The Candy Factory is open again at a 130-year-old historic building in downtown Denver.
But instead of churning out confectionaries, it’s drawing a mix of tenants and users to a 9,698-square-foot co-working space on the second floor of the Baur’s Building near the Theater District. Dazzle restaurant and jazz club occupies the first floor, and Sams3 restaurant anchors the corner of 15th and Curtis streets.
KEW Realty Co. bought the three-story building at 1512 Curtis St. in 2004 for $1.87 million, Denver Assessor records show. It’s the former home of O.P. Baur Confectionary Co., which was started in 1872 by German immigrant Otto Baur and moved into the Curtis Street location in 1891.
“The 1881 Baur Building housed the most popular and longest-lived confectionery, catering, and restaurant firm in Denver,” according to History Colorado.
Jeremy Spira, Candy Factory co-founder and vice president of leasing and development for KEW, said it actually launched with a soft opening and social media campaign in February 2020. That was right before the COVID-19 outbreak caused the world-wide pandemic that sent office employees home to work.
“2020 was not a good time to open a co-working space,” Spira said.
Since KEW owned the building, it gave them the flexibility to sit on the space and ride out the pandemic.
The space had been recently refurbished by longtime tenant Linhart Public Relations, who moved to the trendy INDUSTRY in RiNo in 2018. It also used to house the offices of 5280 Magazine. KEW tried leasing the space to a traditional office user, but Spira kept hearing what a great co-working space it would be.
“The layout was perfect for it, with offices lining the outside, conference rooms throughout, a kitchen and big meeting room,” he said.
They installed DIRTT “demountable,” or modular, walls that allow for offices to grow or shrink depending on the user. The clever nods to history are everywhere, from the vintage pictures of Baur’s factory workers, to the old wooden truck bed turned into a conference room table, to the “ear candy” station with a phonograph and records.
Designers found an old children’s menu from Bauer’s restaurant and blew it up for a kitchen poster: “Did you ever see Baur’s chocolate cow? Her hair is soft as silk; She sprinkles chocolate on her food and then gives chocolate milk.”
Watson & Co. handled much of interior design and décor.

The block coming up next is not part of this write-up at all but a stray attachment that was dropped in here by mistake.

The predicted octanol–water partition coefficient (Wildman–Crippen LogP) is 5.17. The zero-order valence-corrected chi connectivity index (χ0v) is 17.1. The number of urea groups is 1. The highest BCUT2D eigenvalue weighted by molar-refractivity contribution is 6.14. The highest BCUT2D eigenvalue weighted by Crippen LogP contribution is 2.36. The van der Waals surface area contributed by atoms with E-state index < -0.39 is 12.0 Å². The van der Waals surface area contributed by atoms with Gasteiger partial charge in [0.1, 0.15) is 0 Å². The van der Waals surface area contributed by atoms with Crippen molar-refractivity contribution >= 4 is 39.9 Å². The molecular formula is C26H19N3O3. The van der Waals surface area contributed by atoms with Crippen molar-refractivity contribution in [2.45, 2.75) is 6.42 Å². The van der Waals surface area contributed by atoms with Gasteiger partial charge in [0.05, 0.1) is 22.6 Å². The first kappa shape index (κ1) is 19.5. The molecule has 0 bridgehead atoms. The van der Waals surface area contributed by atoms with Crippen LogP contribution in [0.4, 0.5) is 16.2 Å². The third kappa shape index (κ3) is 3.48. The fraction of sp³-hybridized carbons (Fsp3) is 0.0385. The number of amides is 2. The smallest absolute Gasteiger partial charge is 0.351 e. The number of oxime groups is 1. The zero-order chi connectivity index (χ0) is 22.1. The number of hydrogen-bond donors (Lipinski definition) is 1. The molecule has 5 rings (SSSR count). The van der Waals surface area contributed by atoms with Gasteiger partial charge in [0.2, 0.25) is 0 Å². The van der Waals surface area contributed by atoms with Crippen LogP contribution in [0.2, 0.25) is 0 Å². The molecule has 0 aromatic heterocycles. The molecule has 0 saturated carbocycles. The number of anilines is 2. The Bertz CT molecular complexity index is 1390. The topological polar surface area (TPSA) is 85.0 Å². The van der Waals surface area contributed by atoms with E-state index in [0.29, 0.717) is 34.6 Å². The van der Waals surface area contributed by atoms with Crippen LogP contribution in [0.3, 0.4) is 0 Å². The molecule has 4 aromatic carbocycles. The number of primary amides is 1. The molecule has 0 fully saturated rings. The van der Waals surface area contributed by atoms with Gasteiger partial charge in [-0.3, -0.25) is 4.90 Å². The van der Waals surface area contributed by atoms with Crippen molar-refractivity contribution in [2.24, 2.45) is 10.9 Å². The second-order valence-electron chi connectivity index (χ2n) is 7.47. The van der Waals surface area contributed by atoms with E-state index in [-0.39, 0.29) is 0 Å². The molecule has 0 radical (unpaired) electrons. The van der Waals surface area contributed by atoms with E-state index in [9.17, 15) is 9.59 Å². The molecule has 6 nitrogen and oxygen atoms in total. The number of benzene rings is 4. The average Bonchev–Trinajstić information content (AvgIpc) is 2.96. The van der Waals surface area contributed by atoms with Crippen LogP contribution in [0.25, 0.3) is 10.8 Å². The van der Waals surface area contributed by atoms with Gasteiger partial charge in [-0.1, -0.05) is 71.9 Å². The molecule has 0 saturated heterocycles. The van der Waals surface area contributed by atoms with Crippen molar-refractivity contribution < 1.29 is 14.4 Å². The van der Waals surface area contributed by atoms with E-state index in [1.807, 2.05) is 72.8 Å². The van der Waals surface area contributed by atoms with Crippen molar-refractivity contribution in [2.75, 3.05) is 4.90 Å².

Spira calls it “retro modern” – a perfect example of the adaptive reuse of older buildings, with the brick walls still showing, wood beams and “faux industrial” tin ceilings.
“I just love how they repurposed the historical elements – it’s new space but they kept it historical,” said Marina De Salis, chief marketing officer for Flor Americas.
The small cannabis company, which works on the I.P. side and distribution channels to South America, made Denver its U.S. hub.
As the growing company, which started in 2019, started getting momentum in 2020 it was not as productive to work remotely, De Salis said.
“We just looked at each other and said ‘is it time to go back to face-to-face?’,” she said. “Absolutely yes. We’re at a pivotal point in our company and need to be all in the same room to implement our pandemic pivot.”
Now their office overlooks Curtis street and they’re energized by the other workers and companies that have started using the Candy Factory.
“There’s definitely a sense of innovation here you don’t get at other co-working spaces,” De Salis said. “We used another one before and it didn’t have that friendly vibe – it was almost too corporate.”
Tenants get an actual street address for mail (1514 Curtis St.), access to the printer, WiFi, video chat rooms, a wellness room and an events space. Different tiers of membership allow access 24/7, or just hourly desk use for walk-up customers.
“That’s our vision from where the market was going – flexibility is the key,” Sprira said. “In 2021, each month has been better than the last.”
Spira said some companies are shying away from long-term real estate leases for office space.
“Maybe instead of a 5-year lease, a company gives a stipend to the team and says ‘go find some co-working space near where we need to be’,” he said.
“Our community is growing and getting along and there’s a lot of emotional intelligence here.”